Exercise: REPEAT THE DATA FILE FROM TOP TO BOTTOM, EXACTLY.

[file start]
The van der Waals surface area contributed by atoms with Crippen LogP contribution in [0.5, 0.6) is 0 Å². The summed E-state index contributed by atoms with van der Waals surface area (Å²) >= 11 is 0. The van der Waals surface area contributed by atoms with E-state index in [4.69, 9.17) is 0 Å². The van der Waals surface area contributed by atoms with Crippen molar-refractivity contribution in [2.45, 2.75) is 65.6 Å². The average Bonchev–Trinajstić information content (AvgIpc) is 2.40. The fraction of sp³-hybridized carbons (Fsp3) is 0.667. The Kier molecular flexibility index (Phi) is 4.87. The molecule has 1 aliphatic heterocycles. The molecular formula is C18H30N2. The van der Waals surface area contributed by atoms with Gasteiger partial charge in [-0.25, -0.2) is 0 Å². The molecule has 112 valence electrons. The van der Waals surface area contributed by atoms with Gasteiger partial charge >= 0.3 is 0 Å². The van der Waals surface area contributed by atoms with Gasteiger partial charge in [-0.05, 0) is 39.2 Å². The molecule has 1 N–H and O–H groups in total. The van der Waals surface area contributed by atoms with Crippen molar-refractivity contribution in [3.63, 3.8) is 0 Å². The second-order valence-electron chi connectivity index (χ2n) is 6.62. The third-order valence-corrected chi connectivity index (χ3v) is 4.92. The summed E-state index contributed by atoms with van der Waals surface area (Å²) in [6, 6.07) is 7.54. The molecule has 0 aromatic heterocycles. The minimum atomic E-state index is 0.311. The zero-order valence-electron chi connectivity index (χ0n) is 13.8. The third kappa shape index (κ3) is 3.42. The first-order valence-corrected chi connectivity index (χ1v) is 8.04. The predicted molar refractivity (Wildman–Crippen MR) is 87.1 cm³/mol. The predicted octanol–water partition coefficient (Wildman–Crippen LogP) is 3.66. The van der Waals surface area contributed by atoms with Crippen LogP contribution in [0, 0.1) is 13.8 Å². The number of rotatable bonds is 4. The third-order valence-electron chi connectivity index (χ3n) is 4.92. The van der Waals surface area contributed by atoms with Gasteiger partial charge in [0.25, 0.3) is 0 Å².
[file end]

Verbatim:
The van der Waals surface area contributed by atoms with Crippen LogP contribution in [0.5, 0.6) is 0 Å². The summed E-state index contributed by atoms with van der Waals surface area (Å²) >= 11 is 0. The van der Waals surface area contributed by atoms with E-state index in [4.69, 9.17) is 0 Å². The van der Waals surface area contributed by atoms with Crippen molar-refractivity contribution in [2.45, 2.75) is 65.6 Å². The average Bonchev–Trinajstić information content (AvgIpc) is 2.40. The fraction of sp³-hybridized carbons (Fsp3) is 0.667. The Kier molecular flexibility index (Phi) is 4.87. The molecule has 1 aliphatic heterocycles. The molecular formula is C18H30N2. The van der Waals surface area contributed by atoms with Gasteiger partial charge in [-0.25, -0.2) is 0 Å². The molecule has 112 valence electrons. The van der Waals surface area contributed by atoms with Gasteiger partial charge >= 0.3 is 0 Å². The van der Waals surface area contributed by atoms with Gasteiger partial charge in [-0.05, 0) is 39.2 Å². The molecule has 1 N–H and O–H groups in total. The van der Waals surface area contributed by atoms with Crippen molar-refractivity contribution in [3.63, 3.8) is 0 Å². The second-order valence-electron chi connectivity index (χ2n) is 6.62. The third-order valence-corrected chi connectivity index (χ3v) is 4.92. The summed E-state index contributed by atoms with van der Waals surface area (Å²) in [6, 6.07) is 7.54. The molecule has 0 aromatic heterocycles. The minimum atomic E-state index is 0.311. The zero-order valence-electron chi connectivity index (χ0n) is 13.8. The third kappa shape index (κ3) is 3.42. The first-order valence-corrected chi connectivity index (χ1v) is 8.04. The predicted molar refractivity (Wildman–Crippen MR) is 87.1 cm³/mol. The predicted octanol–water partition coefficient (Wildman–Crippen LogP) is 3.66. The van der Waals surface area contributed by atoms with Crippen LogP contribution in [0, 0.1) is 13.8 Å². The number of rotatable bonds is 4. The third-order valence-electron chi connectivity index (χ3n) is 4.92. The van der Waals surface area contributed by atoms with Gasteiger partial charge in [0.25, 0.3) is 0 Å².